US20160103609A1 (en) * 2014-10-09 2016-04-14 Touchplus Information Corp. Adaptive user input device

Also Published As

Publication number Publication date Type
WO1999014657A1 (en) 1999-03-25 application

Similar Documents

Publication Publication Date Title
Karlson et al. AppLens and launchTile: two designs for one-handed thumb use on small devices
US4686522A (en) Method of editing graphic objects in an interactive draw graphic system using implicit editing actions
US7164410B2 (en) Manipulating an on-screen object using zones surrounding the object
US5748926A (en) Data processing method and apparatus
US5177328A (en) Information processing apparatus
US5825352A (en) Multiple fingers contact sensing method for emulating mouse buttons and mouse operations on a touch sensor pad
US6476834B1 (en) Dynamic creation of selectable items on surfaces
US6956562B1 (en) Method for controlling a handheld computer by entering commands onto a displayed feature of the handheld computer
US6909439B1 (en) Method and apparatus for maximizing efficiency of small display in a data processing system
US5444841A (en) Graphical user interface control for replicating data fields in forms
US5592608A (en) Interactively producing indices into image and gesture-based data using unrecognized graphical objects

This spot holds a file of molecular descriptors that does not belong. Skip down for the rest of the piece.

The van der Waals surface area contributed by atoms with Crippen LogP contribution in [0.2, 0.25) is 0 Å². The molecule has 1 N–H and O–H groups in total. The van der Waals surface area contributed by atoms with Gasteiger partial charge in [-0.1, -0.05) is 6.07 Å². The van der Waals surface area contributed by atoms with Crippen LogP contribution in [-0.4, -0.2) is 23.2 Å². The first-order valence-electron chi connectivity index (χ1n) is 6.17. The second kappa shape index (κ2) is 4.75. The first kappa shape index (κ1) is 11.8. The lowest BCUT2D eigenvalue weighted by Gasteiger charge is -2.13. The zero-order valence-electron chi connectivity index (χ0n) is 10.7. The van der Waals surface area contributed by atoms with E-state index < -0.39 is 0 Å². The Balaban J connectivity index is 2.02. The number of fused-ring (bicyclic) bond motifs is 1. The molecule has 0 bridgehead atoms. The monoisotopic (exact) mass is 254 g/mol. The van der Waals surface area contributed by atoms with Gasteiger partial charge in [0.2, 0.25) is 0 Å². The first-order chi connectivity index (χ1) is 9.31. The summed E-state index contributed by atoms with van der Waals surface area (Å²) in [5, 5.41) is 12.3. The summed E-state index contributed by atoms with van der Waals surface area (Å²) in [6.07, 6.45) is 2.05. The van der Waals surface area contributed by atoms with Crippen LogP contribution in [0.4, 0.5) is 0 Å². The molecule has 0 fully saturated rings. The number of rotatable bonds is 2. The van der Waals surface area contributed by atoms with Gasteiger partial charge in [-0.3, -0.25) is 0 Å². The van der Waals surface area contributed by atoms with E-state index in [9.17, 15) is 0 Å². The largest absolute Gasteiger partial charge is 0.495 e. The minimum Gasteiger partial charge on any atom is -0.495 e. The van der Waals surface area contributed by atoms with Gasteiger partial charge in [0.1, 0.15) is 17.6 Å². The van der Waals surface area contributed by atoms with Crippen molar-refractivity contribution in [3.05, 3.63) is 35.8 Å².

US6160555A (en) Method for providing a cue in a computer system
US5436637A (en) Graphical user interface system and methods for improved user feedback
US5828783A (en) Apparatus and method for input-processing hand-written data
US6944472B1 (en) Cellular phone allowing a hand-written character to be entered on the back
US6750886B1 (en) Method and software for displaying information on a display area of a screen of an electronic device
US6057845A (en) System, method, and apparatus for generation and recognizing universal commands
US5287448A (en) Method and apparatus for providing help information to users of computers
US5590264A (en) Method and apparatus for graphic association of user dialog displays with primary applications in a data processing system
US5534893A (en) Method and apparatus for using stylus-tablet input in a computer system
US6707942B1 (en) Method and apparatus for using pressure information for improved computer controlled handwriting recognition, data entry and user authentication
US20060026521A1 (en) Gestures for touch sensitive input devices
US5917486A (en) System and method for client program control of a computer display cursor
US20090031240A1 (en) Item selection using enhanced control
US6049329A (en) Method of and system for facilitating user input into a small GUI window using a stylus

Legal Events

Date Code Title Description
FPAY Fee payment

Year of fee payment: 4

FPAY Fee payment

Year of fee payment: 8

REMI Maintenance fee reminder mailed
FPAY Fee payment

Year of fee payment: 12